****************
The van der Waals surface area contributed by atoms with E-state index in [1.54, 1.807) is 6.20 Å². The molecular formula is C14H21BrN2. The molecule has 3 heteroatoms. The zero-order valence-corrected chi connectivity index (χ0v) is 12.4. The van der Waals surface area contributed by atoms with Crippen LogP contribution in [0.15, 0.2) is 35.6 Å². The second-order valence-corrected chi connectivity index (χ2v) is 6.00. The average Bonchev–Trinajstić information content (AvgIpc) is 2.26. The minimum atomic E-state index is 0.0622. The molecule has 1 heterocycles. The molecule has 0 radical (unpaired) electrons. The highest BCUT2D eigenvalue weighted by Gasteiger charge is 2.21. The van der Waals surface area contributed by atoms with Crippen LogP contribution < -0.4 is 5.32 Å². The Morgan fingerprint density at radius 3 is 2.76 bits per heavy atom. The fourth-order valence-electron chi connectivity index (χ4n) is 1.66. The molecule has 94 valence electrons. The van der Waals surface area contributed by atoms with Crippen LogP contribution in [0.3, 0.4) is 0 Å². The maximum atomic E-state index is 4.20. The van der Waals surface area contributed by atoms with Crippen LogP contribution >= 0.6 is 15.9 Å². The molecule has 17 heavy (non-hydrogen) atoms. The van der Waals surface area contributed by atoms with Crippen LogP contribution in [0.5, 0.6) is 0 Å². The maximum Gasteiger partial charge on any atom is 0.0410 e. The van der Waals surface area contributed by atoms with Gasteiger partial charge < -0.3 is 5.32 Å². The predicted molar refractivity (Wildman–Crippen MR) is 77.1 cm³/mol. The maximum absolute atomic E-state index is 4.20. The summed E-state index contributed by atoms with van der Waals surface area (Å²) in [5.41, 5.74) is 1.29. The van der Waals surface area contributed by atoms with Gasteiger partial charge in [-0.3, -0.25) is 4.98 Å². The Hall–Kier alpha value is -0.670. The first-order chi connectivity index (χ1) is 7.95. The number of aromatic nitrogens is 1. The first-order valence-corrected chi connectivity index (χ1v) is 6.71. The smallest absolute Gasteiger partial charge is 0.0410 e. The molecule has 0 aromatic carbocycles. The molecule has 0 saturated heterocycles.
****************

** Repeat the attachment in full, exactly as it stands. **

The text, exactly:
The van der Waals surface area contributed by atoms with E-state index in [1.54, 1.807) is 6.20 Å². The molecular formula is C14H21BrN2. The molecule has 3 heteroatoms. The zero-order valence-corrected chi connectivity index (χ0v) is 12.4. The van der Waals surface area contributed by atoms with Crippen LogP contribution in [0.15, 0.2) is 35.6 Å². The second-order valence-corrected chi connectivity index (χ2v) is 6.00. The average Bonchev–Trinajstić information content (AvgIpc) is 2.26. The minimum atomic E-state index is 0.0622. The molecule has 1 heterocycles. The molecule has 0 radical (unpaired) electrons. The highest BCUT2D eigenvalue weighted by Gasteiger charge is 2.21. The van der Waals surface area contributed by atoms with Crippen LogP contribution < -0.4 is 5.32 Å². The Morgan fingerprint density at radius 3 is 2.76 bits per heavy atom. The fourth-order valence-electron chi connectivity index (χ4n) is 1.66. The molecule has 94 valence electrons. The van der Waals surface area contributed by atoms with Crippen LogP contribution in [0.3, 0.4) is 0 Å². The maximum atomic E-state index is 4.20. The van der Waals surface area contributed by atoms with Crippen LogP contribution >= 0.6 is 15.9 Å². The molecule has 17 heavy (non-hydrogen) atoms. The van der Waals surface area contributed by atoms with Crippen LogP contribution in [0.5, 0.6) is 0 Å². The maximum Gasteiger partial charge on any atom is 0.0410 e. The van der Waals surface area contributed by atoms with Gasteiger partial charge < -0.3 is 5.32 Å². The predicted molar refractivity (Wildman–Crippen MR) is 77.1 cm³/mol. The maximum absolute atomic E-state index is 4.20. The summed E-state index contributed by atoms with van der Waals surface area (Å²) in [5.41, 5.74) is 1.29. The van der Waals surface area contributed by atoms with Gasteiger partial charge in [-0.3, -0.25) is 4.98 Å². The Hall–Kier alpha value is -0.670. The first-order chi connectivity index (χ1) is 7.95. The number of aromatic nitrogens is 1. The first-order valence-corrected chi connectivity index (χ1v) is 6.71. The smallest absolute Gasteiger partial charge is 0.0410 e. The molecule has 0 aromatic carbocycles. The molecule has 0 saturated heterocycles.